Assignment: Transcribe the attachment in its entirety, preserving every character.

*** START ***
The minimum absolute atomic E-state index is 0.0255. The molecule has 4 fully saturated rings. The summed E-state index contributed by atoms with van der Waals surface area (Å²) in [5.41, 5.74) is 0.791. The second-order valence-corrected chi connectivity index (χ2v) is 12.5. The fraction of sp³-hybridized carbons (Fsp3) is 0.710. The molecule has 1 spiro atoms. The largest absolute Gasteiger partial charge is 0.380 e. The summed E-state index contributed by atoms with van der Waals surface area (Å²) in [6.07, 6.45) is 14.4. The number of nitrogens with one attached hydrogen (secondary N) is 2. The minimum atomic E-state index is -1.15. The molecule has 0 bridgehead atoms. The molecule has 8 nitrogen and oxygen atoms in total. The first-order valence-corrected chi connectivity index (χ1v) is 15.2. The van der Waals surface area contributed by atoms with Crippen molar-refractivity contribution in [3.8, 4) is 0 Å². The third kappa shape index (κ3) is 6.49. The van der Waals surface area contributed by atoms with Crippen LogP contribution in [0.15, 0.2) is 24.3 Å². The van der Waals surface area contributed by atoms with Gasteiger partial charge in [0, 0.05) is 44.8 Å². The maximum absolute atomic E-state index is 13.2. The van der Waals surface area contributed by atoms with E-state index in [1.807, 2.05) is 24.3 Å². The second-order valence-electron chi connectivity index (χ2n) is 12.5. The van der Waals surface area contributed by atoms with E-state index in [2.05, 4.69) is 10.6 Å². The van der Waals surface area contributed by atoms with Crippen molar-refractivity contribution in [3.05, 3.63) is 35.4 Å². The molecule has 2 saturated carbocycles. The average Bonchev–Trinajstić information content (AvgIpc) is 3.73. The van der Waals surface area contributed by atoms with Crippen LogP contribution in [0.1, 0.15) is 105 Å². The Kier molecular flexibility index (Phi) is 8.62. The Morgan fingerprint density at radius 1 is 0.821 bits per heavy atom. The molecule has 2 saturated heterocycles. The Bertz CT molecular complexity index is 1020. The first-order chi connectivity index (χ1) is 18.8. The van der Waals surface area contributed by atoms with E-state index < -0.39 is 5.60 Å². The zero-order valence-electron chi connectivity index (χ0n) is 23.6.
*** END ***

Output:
The minimum absolute atomic E-state index is 0.0255. The molecule has 4 fully saturated rings. The summed E-state index contributed by atoms with van der Waals surface area (Å²) in [5.41, 5.74) is 0.791. The second-order valence-corrected chi connectivity index (χ2v) is 12.5. The fraction of sp³-hybridized carbons (Fsp3) is 0.710. The molecule has 1 spiro atoms. The largest absolute Gasteiger partial charge is 0.380 e. The summed E-state index contributed by atoms with van der Waals surface area (Å²) in [6.07, 6.45) is 14.4. The number of nitrogens with one attached hydrogen (secondary N) is 2. The minimum atomic E-state index is -1.15. The molecule has 0 bridgehead atoms. The molecule has 8 nitrogen and oxygen atoms in total. The first-order valence-corrected chi connectivity index (χ1v) is 15.2. The van der Waals surface area contributed by atoms with Crippen molar-refractivity contribution in [3.8, 4) is 0 Å². The third kappa shape index (κ3) is 6.49. The van der Waals surface area contributed by atoms with Crippen LogP contribution in [0.15, 0.2) is 24.3 Å². The van der Waals surface area contributed by atoms with Gasteiger partial charge in [0, 0.05) is 44.8 Å². The maximum absolute atomic E-state index is 13.2. The van der Waals surface area contributed by atoms with E-state index in [1.807, 2.05) is 24.3 Å². The second-order valence-electron chi connectivity index (χ2n) is 12.5. The van der Waals surface area contributed by atoms with E-state index in [2.05, 4.69) is 10.6 Å². The van der Waals surface area contributed by atoms with Crippen molar-refractivity contribution in [3.05, 3.63) is 35.4 Å². The molecule has 2 saturated carbocycles. The average Bonchev–Trinajstić information content (AvgIpc) is 3.73. The van der Waals surface area contributed by atoms with Crippen LogP contribution in [0.1, 0.15) is 105 Å². The Kier molecular flexibility index (Phi) is 8.62. The Morgan fingerprint density at radius 1 is 0.821 bits per heavy atom. The molecule has 2 saturated heterocycles. The Bertz CT molecular complexity index is 1020. The first-order chi connectivity index (χ1) is 18.8. The van der Waals surface area contributed by atoms with E-state index < -0.39 is 5.60 Å². The zero-order valence-electron chi connectivity index (χ0n) is 23.6.